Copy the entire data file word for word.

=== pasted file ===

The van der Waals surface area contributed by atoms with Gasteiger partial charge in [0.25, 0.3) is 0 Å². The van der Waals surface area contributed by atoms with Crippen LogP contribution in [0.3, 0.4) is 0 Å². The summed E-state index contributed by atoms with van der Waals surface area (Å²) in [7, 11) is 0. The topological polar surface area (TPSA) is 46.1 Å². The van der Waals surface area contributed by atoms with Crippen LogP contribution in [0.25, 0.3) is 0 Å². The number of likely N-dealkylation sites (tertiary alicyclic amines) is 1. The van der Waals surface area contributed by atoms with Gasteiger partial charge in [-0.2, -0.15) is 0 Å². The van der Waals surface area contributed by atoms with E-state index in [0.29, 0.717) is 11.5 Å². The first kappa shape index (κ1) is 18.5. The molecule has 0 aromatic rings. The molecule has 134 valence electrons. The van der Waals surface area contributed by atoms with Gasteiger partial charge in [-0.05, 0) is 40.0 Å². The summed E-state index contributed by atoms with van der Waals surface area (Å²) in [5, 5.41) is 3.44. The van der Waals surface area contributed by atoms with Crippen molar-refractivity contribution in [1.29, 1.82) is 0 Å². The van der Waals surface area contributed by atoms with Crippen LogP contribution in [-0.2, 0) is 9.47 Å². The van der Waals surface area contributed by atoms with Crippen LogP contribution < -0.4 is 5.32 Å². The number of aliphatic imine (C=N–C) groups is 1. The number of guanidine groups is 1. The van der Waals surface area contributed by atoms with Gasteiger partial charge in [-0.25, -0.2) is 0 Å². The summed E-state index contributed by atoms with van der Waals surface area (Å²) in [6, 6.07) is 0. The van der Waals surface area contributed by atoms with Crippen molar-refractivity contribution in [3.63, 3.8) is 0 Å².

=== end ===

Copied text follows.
The van der Waals surface area contributed by atoms with Gasteiger partial charge in [0.25, 0.3) is 0 Å². The van der Waals surface area contributed by atoms with Crippen LogP contribution in [0.3, 0.4) is 0 Å². The summed E-state index contributed by atoms with van der Waals surface area (Å²) in [7, 11) is 0. The topological polar surface area (TPSA) is 46.1 Å². The van der Waals surface area contributed by atoms with Crippen LogP contribution in [0.25, 0.3) is 0 Å². The number of likely N-dealkylation sites (tertiary alicyclic amines) is 1. The van der Waals surface area contributed by atoms with Gasteiger partial charge in [-0.2, -0.15) is 0 Å². The van der Waals surface area contributed by atoms with E-state index in [0.29, 0.717) is 11.5 Å². The first kappa shape index (κ1) is 18.5. The molecule has 0 aromatic rings. The molecule has 134 valence electrons. The van der Waals surface area contributed by atoms with Gasteiger partial charge in [-0.05, 0) is 40.0 Å². The summed E-state index contributed by atoms with van der Waals surface area (Å²) in [5, 5.41) is 3.44. The van der Waals surface area contributed by atoms with Crippen molar-refractivity contribution in [1.29, 1.82) is 0 Å². The van der Waals surface area contributed by atoms with Crippen LogP contribution in [-0.2, 0) is 9.47 Å². The van der Waals surface area contributed by atoms with Crippen LogP contribution < -0.4 is 5.32 Å². The number of aliphatic imine (C=N–C) groups is 1. The number of guanidine groups is 1. The van der Waals surface area contributed by atoms with Gasteiger partial charge in [-0.25, -0.2) is 0 Å². The summed E-state index contributed by atoms with van der Waals surface area (Å²) in [6, 6.07) is 0. The van der Waals surface area contributed by atoms with Crippen molar-refractivity contribution in [3.63, 3.8) is 0 Å².